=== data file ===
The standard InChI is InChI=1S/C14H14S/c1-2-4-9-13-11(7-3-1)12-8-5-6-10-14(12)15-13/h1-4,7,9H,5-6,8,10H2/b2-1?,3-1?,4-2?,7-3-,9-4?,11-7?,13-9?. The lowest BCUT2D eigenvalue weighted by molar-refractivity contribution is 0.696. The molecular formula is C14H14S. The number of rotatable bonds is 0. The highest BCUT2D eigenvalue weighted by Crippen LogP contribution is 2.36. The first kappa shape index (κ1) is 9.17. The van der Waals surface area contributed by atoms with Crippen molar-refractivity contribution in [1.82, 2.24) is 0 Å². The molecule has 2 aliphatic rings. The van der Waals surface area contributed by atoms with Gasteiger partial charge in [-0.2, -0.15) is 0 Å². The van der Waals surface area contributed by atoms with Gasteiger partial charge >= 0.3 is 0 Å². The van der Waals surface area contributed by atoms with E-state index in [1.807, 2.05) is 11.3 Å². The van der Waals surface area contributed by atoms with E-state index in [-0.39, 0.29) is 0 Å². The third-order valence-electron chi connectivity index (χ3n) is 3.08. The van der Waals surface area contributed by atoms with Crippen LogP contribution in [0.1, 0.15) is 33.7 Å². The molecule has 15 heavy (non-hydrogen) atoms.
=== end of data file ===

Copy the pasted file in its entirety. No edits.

The standard InChI is InChI=1S/C14H14S/c1-2-4-9-13-11(7-3-1)12-8-5-6-10-14(12)15-13/h1-4,7,9H,5-6,8,10H2/b2-1?,3-1?,4-2?,7-3-,9-4?,11-7?,13-9?. The lowest BCUT2D eigenvalue weighted by molar-refractivity contribution is 0.696. The molecular formula is C14H14S. The number of rotatable bonds is 0. The highest BCUT2D eigenvalue weighted by Crippen LogP contribution is 2.36. The first kappa shape index (κ1) is 9.17. The van der Waals surface area contributed by atoms with Crippen molar-refractivity contribution in [1.82, 2.24) is 0 Å². The molecule has 2 aliphatic rings. The van der Waals surface area contributed by atoms with Gasteiger partial charge in [-0.2, -0.15) is 0 Å². The van der Waals surface area contributed by atoms with Gasteiger partial charge >= 0.3 is 0 Å². The van der Waals surface area contributed by atoms with E-state index in [1.807, 2.05) is 11.3 Å². The van der Waals surface area contributed by atoms with E-state index in [-0.39, 0.29) is 0 Å². The third-order valence-electron chi connectivity index (χ3n) is 3.08. The van der Waals surface area contributed by atoms with Crippen LogP contribution in [0.1, 0.15) is 33.7 Å². The molecule has 15 heavy (non-hydrogen) atoms.